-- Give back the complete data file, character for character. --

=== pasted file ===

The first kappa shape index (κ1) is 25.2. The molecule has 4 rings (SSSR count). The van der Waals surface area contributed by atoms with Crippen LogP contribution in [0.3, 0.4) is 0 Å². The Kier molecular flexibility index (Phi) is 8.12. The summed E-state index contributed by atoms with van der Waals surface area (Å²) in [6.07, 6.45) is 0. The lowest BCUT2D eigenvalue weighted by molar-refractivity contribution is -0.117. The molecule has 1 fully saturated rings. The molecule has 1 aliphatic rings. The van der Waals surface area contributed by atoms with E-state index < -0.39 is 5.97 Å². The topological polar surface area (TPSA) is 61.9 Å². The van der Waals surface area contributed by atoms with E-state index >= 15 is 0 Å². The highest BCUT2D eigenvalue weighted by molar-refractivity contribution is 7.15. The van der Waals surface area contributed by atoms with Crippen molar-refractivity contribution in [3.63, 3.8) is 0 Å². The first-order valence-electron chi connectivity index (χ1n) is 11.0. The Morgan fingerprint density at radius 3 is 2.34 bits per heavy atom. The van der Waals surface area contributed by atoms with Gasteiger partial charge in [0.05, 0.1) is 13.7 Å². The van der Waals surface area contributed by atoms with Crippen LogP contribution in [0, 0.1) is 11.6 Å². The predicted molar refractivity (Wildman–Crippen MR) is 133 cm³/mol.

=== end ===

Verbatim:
The first kappa shape index (κ1) is 25.2. The molecule has 4 rings (SSSR count). The van der Waals surface area contributed by atoms with Crippen LogP contribution in [0.3, 0.4) is 0 Å². The Kier molecular flexibility index (Phi) is 8.12. The summed E-state index contributed by atoms with van der Waals surface area (Å²) in [6.07, 6.45) is 0. The lowest BCUT2D eigenvalue weighted by molar-refractivity contribution is -0.117. The molecule has 1 fully saturated rings. The molecule has 1 aliphatic rings. The van der Waals surface area contributed by atoms with E-state index < -0.39 is 5.97 Å². The topological polar surface area (TPSA) is 61.9 Å². The van der Waals surface area contributed by atoms with E-state index >= 15 is 0 Å². The highest BCUT2D eigenvalue weighted by molar-refractivity contribution is 7.15. The van der Waals surface area contributed by atoms with Crippen molar-refractivity contribution in [3.63, 3.8) is 0 Å². The first-order valence-electron chi connectivity index (χ1n) is 11.0. The Morgan fingerprint density at radius 3 is 2.34 bits per heavy atom. The van der Waals surface area contributed by atoms with Gasteiger partial charge in [0.05, 0.1) is 13.7 Å². The van der Waals surface area contributed by atoms with Crippen LogP contribution in [0, 0.1) is 11.6 Å². The predicted molar refractivity (Wildman–Crippen MR) is 133 cm³/mol.